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All Hail the Corporate Overlords with the Evil Corp Board Game by La Boîte de Jeu!

There is a common trope that centers around how evil corporations are, and how at a certain point if a company gets big enough, they never have the planet’s or employees’ interests at heart, instead siding with whatever actions increase the bottom line. In the Evil Corp board game, we’re definitely leaning into that idea with great fervor.

Evil Corp board game
Board Game Cover for Evil Corp by La Boîte de Jeu

Evil Corp is designed by Jérémy Ducret, and takes us into a fantasy world where the Evil Corp has existed with the sole purpose of frightening villages. And let’s be honest – they’ve been doing a real good job of it for the past 666 years. As a form of team-building, you are tasked with a friendly competition against your demonic co-workers to see who can scare villages the best.

Does the Evil Corp board game serve as adequate water cooler discussion? Let’s dive in and see how it plays!

Evil Corp Gameplay and Review

The Evil Corp board game borrows a bunch of different mechanics from other games, the most prominent being the game I have played the most out of any other game on the planet: 7 Wonders Duel. In Evil Corp, you are competing on multiple village maps, driving up the Terror rating to eventually win the village through overpowering fear. Each village features a Terror track that ebbs and flows in a tug-of-war fashion, much like the Military track in the aforementioned Duel.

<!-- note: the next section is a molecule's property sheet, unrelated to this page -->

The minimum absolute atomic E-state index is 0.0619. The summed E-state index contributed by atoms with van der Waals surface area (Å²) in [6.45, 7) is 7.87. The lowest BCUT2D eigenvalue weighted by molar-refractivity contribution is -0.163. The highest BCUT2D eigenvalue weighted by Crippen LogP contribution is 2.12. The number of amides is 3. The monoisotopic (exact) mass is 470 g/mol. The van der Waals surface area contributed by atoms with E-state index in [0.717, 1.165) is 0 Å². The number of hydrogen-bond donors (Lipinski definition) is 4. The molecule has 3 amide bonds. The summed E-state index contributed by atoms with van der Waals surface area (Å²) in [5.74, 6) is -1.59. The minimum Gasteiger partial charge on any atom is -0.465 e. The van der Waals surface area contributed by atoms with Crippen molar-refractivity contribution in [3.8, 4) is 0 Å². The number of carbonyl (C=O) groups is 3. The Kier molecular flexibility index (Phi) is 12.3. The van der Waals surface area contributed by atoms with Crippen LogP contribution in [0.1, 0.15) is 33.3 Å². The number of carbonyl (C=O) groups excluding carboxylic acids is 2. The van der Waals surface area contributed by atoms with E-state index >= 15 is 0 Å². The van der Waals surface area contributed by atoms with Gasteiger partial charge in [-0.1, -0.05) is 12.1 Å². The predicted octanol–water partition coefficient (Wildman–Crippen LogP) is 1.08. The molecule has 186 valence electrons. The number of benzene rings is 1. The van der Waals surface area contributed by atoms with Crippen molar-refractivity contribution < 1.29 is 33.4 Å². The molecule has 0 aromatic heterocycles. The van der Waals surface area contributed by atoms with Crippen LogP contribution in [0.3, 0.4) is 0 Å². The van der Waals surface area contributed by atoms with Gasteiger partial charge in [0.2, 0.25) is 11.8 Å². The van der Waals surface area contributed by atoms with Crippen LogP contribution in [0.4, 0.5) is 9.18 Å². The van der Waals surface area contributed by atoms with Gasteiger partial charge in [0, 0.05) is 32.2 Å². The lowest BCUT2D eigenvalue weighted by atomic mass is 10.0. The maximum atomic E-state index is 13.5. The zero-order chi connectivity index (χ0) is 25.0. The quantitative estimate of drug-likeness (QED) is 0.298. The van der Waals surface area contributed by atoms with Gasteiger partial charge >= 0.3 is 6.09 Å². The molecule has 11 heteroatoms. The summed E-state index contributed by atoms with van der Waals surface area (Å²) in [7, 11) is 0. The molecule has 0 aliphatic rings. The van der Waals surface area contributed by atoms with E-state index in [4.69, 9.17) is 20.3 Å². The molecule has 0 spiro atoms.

When you play a monster tile to the Battlefield spaces or the Fortification space, you will be pushing the Terror track in your favor based on the Terror value of the tile placed. Additionally, those tile placements could also garner you extra loot if it’s the first red monster placed in that village, or a power crystal that will break Terror track ties if you place the first blue monster in a village.